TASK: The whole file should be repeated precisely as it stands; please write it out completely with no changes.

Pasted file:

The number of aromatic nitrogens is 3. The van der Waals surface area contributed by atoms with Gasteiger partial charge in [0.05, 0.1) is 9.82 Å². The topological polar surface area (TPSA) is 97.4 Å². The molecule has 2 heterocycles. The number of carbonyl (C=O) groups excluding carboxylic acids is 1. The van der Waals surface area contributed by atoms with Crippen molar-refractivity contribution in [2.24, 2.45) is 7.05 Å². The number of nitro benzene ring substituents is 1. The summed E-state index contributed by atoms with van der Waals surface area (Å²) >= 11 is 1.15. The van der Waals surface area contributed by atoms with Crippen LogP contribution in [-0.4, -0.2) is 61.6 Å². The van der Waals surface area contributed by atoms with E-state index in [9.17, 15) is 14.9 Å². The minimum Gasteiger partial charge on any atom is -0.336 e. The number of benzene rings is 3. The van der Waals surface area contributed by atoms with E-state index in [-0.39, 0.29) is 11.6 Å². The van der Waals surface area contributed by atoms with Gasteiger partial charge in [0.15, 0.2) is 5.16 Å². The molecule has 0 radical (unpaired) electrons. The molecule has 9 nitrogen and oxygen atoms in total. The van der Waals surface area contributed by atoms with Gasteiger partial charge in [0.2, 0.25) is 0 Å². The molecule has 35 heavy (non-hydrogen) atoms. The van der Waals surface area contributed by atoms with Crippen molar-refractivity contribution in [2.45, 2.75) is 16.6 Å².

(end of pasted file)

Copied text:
The number of aromatic nitrogens is 3. The van der Waals surface area contributed by atoms with Gasteiger partial charge in [0.05, 0.1) is 9.82 Å². The topological polar surface area (TPSA) is 97.4 Å². The molecule has 2 heterocycles. The number of carbonyl (C=O) groups excluding carboxylic acids is 1. The van der Waals surface area contributed by atoms with Crippen molar-refractivity contribution in [2.24, 2.45) is 7.05 Å². The number of nitro benzene ring substituents is 1. The summed E-state index contributed by atoms with van der Waals surface area (Å²) >= 11 is 1.15. The van der Waals surface area contributed by atoms with Crippen LogP contribution in [-0.4, -0.2) is 61.6 Å². The van der Waals surface area contributed by atoms with E-state index in [9.17, 15) is 14.9 Å². The minimum Gasteiger partial charge on any atom is -0.336 e. The number of benzene rings is 3. The van der Waals surface area contributed by atoms with E-state index in [-0.39, 0.29) is 11.6 Å². The van der Waals surface area contributed by atoms with Gasteiger partial charge in [0.15, 0.2) is 5.16 Å². The molecule has 0 radical (unpaired) electrons. The molecule has 9 nitrogen and oxygen atoms in total. The van der Waals surface area contributed by atoms with Gasteiger partial charge in [0.2, 0.25) is 0 Å². The molecule has 35 heavy (non-hydrogen) atoms. The van der Waals surface area contributed by atoms with Crippen molar-refractivity contribution in [2.45, 2.75) is 16.6 Å².